While I was wondering how much I could quote from his pay site and be within the boundaries of fair use, I see via Neyer that Bill James’s excellent article on baseball and steroids is now available. My money quote would actually be different than Rob’s:
The discrimination against PED users in Hall of Fame voting rests upon the perception that this was cheating. But is it cheating if one violates a rule that nobody is enforcing, and which one may legitimately see as being widely ignored by those within the competition?
It seems to me that, at some point, this becomes an impossible argument to sustain—that all of these players were “cheating”, in a climate in which most everybody was doing the same things, and in which there was either no rule against doing these things or zero enforcement of those rules. If one player is using a corked bat, like Babe Ruth, clearly, he’s cheating. But if 80% of the players are using corked bats and no one is enforcing any rules against it, are they all cheating? One better: if 80% of the players are using corked bats and it is unclear whether there is or is not there is any rules against it, is that cheating?
And. ..was there really a rule against the use of Performance Enhancing Drugs? At best, it is a debatable point. The Commissioner issued edicts banning the use of Performance Enhancing Drugs. People who were raised on the image of an all-powerful commissioner whose every word was law are thus inclined to believe that there was a rule against it.
But “rules”, in civilized society, have certain characteristics. They are agreed to by a process in which all of the interested parties participate. They are included in the rule book. There is a process for enforcing them. Someone is assigned to enforce the rule, and that authority is given the powers necessary to enforce the rule. There are specified and reasonable punishments for violation of the rules.
The “rule” against Performance Enhancing Drugs, if there was such a rule before 2002, by-passed all of these gates. It was never agreed to by the players, who clearly and absolutely have a right to participate in the process of changing any and all rules to which they are subject. It was not included in any of the various rule books that define the conduct of the game from various perspectives. There was no process for enforcing such a rule. The punishments were draconian in theory and non-existent in fact.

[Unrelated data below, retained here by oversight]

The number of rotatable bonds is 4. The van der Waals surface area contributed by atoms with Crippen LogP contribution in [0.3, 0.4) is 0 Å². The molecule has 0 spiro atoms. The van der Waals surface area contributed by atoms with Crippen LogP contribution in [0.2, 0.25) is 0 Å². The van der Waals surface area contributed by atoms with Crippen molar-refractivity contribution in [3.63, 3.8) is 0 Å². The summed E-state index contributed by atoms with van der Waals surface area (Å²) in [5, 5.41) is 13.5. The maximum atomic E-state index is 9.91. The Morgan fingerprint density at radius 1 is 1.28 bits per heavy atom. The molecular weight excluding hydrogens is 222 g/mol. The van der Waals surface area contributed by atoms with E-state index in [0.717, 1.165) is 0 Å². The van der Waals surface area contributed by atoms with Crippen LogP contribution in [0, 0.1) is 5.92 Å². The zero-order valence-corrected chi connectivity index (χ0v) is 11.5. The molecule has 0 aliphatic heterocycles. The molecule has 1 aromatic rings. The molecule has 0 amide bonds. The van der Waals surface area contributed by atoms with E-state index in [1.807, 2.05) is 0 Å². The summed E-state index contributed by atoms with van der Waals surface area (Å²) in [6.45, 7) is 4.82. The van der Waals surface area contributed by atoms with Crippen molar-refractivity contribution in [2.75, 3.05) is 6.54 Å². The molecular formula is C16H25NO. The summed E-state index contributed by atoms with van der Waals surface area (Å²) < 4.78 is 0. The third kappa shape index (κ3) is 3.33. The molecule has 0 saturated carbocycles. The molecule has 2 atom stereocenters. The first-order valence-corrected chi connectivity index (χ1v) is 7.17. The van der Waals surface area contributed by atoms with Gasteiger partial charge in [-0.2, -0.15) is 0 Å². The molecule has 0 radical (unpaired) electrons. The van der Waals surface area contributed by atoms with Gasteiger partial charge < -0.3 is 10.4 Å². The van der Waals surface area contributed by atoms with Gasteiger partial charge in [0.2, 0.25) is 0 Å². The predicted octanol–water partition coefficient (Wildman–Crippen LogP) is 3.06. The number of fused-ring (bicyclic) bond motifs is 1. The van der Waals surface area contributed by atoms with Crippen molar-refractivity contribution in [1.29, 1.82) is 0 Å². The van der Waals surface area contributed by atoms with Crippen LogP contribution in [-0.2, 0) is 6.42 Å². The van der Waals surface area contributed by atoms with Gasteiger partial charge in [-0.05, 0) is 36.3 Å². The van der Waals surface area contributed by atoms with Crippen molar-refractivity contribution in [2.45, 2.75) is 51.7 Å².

It seems to me that, with the passage of time, more people will come to understand that the commissioner’s periodic spasms of self-righteousness do not constitute baseball law. It seems to me that the argument that it is cheating must ultimately collapse under the weight of carrying this great contradiction—that 80% of the players are cheating against the other 20% by violating some “rule” to which they never consented, which was never included in the rule books, and which for which there was no enforcement procedure. History is simply NOT going to see it that way.
On a literal level, I’m not entirely sure that this specific position will be as widely accepted as James thinks. Arbitrary power, union bashing, and drug war moralism are all very powerful factors in society, and as we’ve seen all too often the combination of the three can be potent indeed. So while James is certainly correct on the merits I have no doubt that some sportswriters will continue to refer to players who used PEDs as “cheaters” despite the indefensibility of the position.
Fortunately, because of the other dynamics James mentions I don’t think it will matter. The key factor is that PED users include a player with a serious claim as the greatest pitcher in MLB history and two players likely to have a serious claim as the greatest player ever. Given that some players who used (or will be found to have used) PEDs will be voted into the hall, the exclusion of better players who used PEDs is going to be impossible to sustain. Hopefully this will happen sooner rather than later.